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WHO Expert Committee on Specifications for Pharmaceutical Preparations - WHO Technical Report Series, No. 863, Annex 11 (Guidelines for the Assessment of Herbal Medicines) - Thirty-fourth Report
(1996; 8 pages) [French] [Spanish]
Table of Contents
View the documentIntroduction
View the documentAssessment of quality
View the documentAssessment of safety
View the documentAssessment of efficacy
View the documentIntended use
View the documentUtilization of these guidelines
 

Assessment of safety

This should cover all relevant aspects of the safety assessment of a medicinal product. A guiding principle should be that, if the product has been traditionally used without demonstrated harm, no specific restrictive regulatory action should be undertaken unless new evidence demands a revised risk-benefit assessment.

A review of the relevant literature should be provided with original articles or references to the original articles. If official monograph/review results exist, reference can be made to them. However, although long-term use without any evidence of risk may indicate that a medicine is harmless, it is not always certain how far one can rely solely on long-term usage to provide assurance of innocuity in the light of concern expressed in recent years over the long-term hazards of some herbal medicines.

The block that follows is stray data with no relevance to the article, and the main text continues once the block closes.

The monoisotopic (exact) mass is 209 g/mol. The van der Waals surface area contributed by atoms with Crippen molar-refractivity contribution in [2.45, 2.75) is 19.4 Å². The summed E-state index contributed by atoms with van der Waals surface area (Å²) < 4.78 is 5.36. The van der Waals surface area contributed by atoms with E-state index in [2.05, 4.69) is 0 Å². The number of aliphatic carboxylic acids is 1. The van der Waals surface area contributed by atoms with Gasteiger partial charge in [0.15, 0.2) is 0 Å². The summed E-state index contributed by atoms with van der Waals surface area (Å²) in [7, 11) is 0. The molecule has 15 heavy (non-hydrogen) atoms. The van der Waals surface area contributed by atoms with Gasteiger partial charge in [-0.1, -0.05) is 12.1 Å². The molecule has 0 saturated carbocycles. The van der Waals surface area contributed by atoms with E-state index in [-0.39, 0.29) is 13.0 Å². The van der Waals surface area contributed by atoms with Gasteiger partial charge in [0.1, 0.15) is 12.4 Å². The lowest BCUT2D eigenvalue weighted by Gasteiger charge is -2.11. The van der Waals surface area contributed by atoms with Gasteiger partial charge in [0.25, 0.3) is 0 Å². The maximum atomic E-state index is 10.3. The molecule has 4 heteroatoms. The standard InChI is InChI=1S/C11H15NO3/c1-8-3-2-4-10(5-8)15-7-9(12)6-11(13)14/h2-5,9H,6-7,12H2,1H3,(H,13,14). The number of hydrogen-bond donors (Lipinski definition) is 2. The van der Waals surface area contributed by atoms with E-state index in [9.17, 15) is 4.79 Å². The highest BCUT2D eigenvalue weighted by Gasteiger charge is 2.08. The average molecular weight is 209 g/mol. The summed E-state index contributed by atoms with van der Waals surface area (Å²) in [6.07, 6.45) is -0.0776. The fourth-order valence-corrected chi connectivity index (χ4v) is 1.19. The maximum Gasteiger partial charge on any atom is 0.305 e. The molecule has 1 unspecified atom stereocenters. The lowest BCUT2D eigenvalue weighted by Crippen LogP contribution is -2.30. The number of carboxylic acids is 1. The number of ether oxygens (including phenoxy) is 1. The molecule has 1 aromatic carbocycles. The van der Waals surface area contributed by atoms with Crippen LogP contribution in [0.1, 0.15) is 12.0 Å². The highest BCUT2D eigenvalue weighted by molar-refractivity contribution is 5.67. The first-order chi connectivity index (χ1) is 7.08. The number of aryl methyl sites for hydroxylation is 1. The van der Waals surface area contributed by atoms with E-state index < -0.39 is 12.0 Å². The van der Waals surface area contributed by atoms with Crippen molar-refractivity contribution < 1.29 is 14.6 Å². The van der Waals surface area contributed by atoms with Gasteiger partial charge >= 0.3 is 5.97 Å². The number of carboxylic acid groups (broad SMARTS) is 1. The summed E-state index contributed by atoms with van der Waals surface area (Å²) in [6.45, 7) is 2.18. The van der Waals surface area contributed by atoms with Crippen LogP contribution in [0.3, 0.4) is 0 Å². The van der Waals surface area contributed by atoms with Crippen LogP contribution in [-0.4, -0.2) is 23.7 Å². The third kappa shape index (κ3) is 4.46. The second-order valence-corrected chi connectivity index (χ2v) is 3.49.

Reported side-effects should be documented according to normal pharmacovigilance practices.

Toxicological studies

Toxicological studies, if available, should be part of the assessment. Literature should be indicated as above.

Documentation of safety based on experience

As a basic rule, documentation of a long period of use should be taken into consideration when assessing safety. This means that, when there are no detailed toxicological studies, documented experience of long-term use without evidence of safety problems should form the basis of the risk assessment. However, even in cases of drugs used over a long period, chronic toxicological risks may have occurred but may not have been recognized. The period of use, the health disorders treated, the number of users and the countries with experience should be specified. If a toxicological risk is known, toxicity data must be submitted. The assessment of risk, whether independent of dose or related to dose, should be documented. In the latter case, the dosage specification must be an important part of the risk assessment. An explanation of the risks should be given, if possible. Potential for misuse, abuse or dependence must be documented. If long-term traditional use cannot be documented or there are doubts on safety, toxicity data should be submitted.

 

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